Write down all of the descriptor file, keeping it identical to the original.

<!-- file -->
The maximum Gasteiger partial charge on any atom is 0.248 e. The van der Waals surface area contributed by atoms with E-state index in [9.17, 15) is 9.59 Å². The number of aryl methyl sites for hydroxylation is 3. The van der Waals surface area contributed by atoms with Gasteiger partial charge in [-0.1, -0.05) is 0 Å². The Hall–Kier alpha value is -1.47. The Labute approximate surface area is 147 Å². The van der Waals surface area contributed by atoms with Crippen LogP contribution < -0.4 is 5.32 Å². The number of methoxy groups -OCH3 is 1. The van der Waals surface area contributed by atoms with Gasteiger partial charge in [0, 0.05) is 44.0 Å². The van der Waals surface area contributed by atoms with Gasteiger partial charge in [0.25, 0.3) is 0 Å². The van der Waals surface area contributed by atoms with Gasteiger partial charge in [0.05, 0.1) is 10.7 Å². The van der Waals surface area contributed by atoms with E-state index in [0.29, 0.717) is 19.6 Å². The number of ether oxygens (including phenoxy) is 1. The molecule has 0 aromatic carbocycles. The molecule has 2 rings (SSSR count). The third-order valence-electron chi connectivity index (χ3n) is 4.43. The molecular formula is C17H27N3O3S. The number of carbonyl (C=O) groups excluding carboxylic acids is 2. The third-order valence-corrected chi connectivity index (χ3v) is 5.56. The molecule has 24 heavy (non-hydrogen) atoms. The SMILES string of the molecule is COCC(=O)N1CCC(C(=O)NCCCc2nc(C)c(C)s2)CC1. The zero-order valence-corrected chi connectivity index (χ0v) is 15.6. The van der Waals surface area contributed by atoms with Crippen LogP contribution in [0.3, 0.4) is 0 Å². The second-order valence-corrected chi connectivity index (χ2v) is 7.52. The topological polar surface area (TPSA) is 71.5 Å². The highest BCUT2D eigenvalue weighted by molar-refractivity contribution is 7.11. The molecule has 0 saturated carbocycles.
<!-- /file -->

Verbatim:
The maximum Gasteiger partial charge on any atom is 0.248 e. The van der Waals surface area contributed by atoms with E-state index in [9.17, 15) is 9.59 Å². The number of aryl methyl sites for hydroxylation is 3. The van der Waals surface area contributed by atoms with Gasteiger partial charge in [-0.1, -0.05) is 0 Å². The Hall–Kier alpha value is -1.47. The Labute approximate surface area is 147 Å². The van der Waals surface area contributed by atoms with Crippen LogP contribution < -0.4 is 5.32 Å². The number of methoxy groups -OCH3 is 1. The van der Waals surface area contributed by atoms with Gasteiger partial charge in [0, 0.05) is 44.0 Å². The van der Waals surface area contributed by atoms with Gasteiger partial charge in [0.25, 0.3) is 0 Å². The van der Waals surface area contributed by atoms with Gasteiger partial charge in [0.05, 0.1) is 10.7 Å². The van der Waals surface area contributed by atoms with E-state index in [0.29, 0.717) is 19.6 Å². The number of ether oxygens (including phenoxy) is 1. The molecule has 0 aromatic carbocycles. The molecule has 2 rings (SSSR count). The third-order valence-electron chi connectivity index (χ3n) is 4.43. The molecular formula is C17H27N3O3S. The number of carbonyl (C=O) groups excluding carboxylic acids is 2. The third-order valence-corrected chi connectivity index (χ3v) is 5.56. The molecule has 24 heavy (non-hydrogen) atoms. The SMILES string of the molecule is COCC(=O)N1CCC(C(=O)NCCCc2nc(C)c(C)s2)CC1. The zero-order valence-corrected chi connectivity index (χ0v) is 15.6. The van der Waals surface area contributed by atoms with Crippen LogP contribution in [0.3, 0.4) is 0 Å². The second-order valence-corrected chi connectivity index (χ2v) is 7.52. The topological polar surface area (TPSA) is 71.5 Å². The highest BCUT2D eigenvalue weighted by molar-refractivity contribution is 7.11. The molecule has 0 saturated carbocycles.